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Murray Journal

Fund to Help Residents on Saddle Bluff Drive

Oct 04, 2016 02:16PM ● By Tyler Warren

Landscaping features could weaken the structural integrity of the embankment—City Journals

By Tyler Warren  | tyler.w

When the Jordan Canal breached in April 2013, the scene on Saddle Bluff Drive resembled a post-Katrina nightmare. The breach opened up a chasm in the side of the canal, releasing thousands of gallons of water, which scattered boulders and flooded the basements of multiple homes. 

After the flood, the community came together to clean the mess. Councilman Dave Nicponski was there after the breach. “I was there the day after it happened, to help do what I could, which wasn’t much,” he admitted. He described being shocked at the extent of the damage. “It’s really amazing to see what a wall of water can do.”

The North Jordan Canal Company repaired the canal and installed a plastic liner along the damaged section to keep water out of the embankment. 

But three years later, questions have again arisen about the retaining wall’s structural integrity. In an effort to keep something like this from happening in the future, Murray hired AGEC, an environmental consulting company to perform an analysis.

“The city retained a geotechnical engineer,” said City Attorney Frank Nakamura. “They examined the landscape, the vegetation and the watering.”

The report found all but one of the properties fell within an appropriate safety margin so long as the water was prevented from seeping into the canal embankment. 

However, if the liner was penetrated, it could put several other homes at risk. The report named vegetation as one threat to the structural integrity of the canal. Other threats included rodents and irrigation systems on nearly every property that spray water on the embankment.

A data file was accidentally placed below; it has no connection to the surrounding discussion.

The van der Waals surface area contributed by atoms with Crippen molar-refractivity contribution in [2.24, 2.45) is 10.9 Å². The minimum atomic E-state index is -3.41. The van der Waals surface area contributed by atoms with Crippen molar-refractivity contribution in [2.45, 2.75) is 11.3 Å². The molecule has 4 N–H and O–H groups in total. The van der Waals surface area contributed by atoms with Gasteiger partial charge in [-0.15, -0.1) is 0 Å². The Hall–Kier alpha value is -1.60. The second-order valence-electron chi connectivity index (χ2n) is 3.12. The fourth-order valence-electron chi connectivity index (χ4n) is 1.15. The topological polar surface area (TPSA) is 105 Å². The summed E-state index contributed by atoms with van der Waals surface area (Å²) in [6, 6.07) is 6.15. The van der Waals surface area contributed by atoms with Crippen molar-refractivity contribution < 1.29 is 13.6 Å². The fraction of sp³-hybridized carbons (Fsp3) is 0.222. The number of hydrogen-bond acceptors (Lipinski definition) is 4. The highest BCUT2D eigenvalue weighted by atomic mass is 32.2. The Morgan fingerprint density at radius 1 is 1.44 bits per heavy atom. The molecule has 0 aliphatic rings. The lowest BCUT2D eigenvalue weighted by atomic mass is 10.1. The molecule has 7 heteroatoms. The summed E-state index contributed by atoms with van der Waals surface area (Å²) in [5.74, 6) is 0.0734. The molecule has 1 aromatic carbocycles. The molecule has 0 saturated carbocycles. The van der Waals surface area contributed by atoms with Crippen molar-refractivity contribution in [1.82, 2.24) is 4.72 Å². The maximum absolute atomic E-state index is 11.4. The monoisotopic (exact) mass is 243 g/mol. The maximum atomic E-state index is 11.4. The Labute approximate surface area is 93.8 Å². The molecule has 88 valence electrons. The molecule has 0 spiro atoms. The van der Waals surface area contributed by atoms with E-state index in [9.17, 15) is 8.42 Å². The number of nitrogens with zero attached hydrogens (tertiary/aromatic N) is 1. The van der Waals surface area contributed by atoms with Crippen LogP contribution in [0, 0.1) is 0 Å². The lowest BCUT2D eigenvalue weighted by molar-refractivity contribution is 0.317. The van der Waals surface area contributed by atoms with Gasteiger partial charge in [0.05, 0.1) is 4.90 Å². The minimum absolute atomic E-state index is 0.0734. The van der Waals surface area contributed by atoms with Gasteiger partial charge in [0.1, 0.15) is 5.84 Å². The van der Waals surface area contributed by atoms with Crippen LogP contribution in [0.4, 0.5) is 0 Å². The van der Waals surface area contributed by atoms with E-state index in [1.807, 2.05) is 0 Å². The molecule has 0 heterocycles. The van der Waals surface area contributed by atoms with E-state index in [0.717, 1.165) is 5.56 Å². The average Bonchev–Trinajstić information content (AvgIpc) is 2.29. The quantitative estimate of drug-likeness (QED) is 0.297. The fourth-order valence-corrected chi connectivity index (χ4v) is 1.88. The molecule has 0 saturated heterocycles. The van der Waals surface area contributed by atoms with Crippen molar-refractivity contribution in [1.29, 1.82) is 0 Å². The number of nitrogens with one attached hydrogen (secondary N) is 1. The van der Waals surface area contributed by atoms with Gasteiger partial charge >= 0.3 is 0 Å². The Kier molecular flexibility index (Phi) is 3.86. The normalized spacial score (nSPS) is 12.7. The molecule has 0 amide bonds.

Homeowners are not forbidden from landscaping within their property. But the report found landscaping features that could compromise the structural integrity of the embankment. For example, the report identified water features on two separate properties, which are installed on the slope. 

In order to protect homes on Saddle Bluff Drive, the report recommended avoiding planting trees and large shrubs on the embankment and removing any already in place. It recommended moving sprinkler systems off the slope, and preventing rodents from burrowing into the embankment. 

Finally, to improve the slope’s stability, the report concluded that on some properties it should be flattened. This could mean adding soil to the slope’s toe, or redesigning rock features that lie on almost every property.

Removing vegetation currently in place on the embankment means killing and removing their roots as well—a relatively expensive proposition for homeowners.  

“We had a meeting subsequent to the report and homeowners expressed that they were willing to implement some of the mitigation recommendations of the geotechnical engineer. But, in some cases, they would need some financial assistance,” Nakamura said. 

Nakamura said that it is often difficult for government to step in when issues involve private property. They cannot tell people what to do unless there is a law being broken. Fortunately, in this case, homeowners were accommodating, and for good reason. Nobody wants to see a repeat of 2013. 

To assist homeowners in repairing the embankment, the City set up a matching fund of $10,000 with Salt Lake County. The North Jordan Canal Company contributed an additional $10,000. 

“We’re going to do what we can to protect those residents, and this money will go a long way to support that,” Nicponski said of the fund. 

Homeowners can request money from this fund to follow the recommendations of the geotechnical engineer. The fund will be available until it runs out or until June 2017.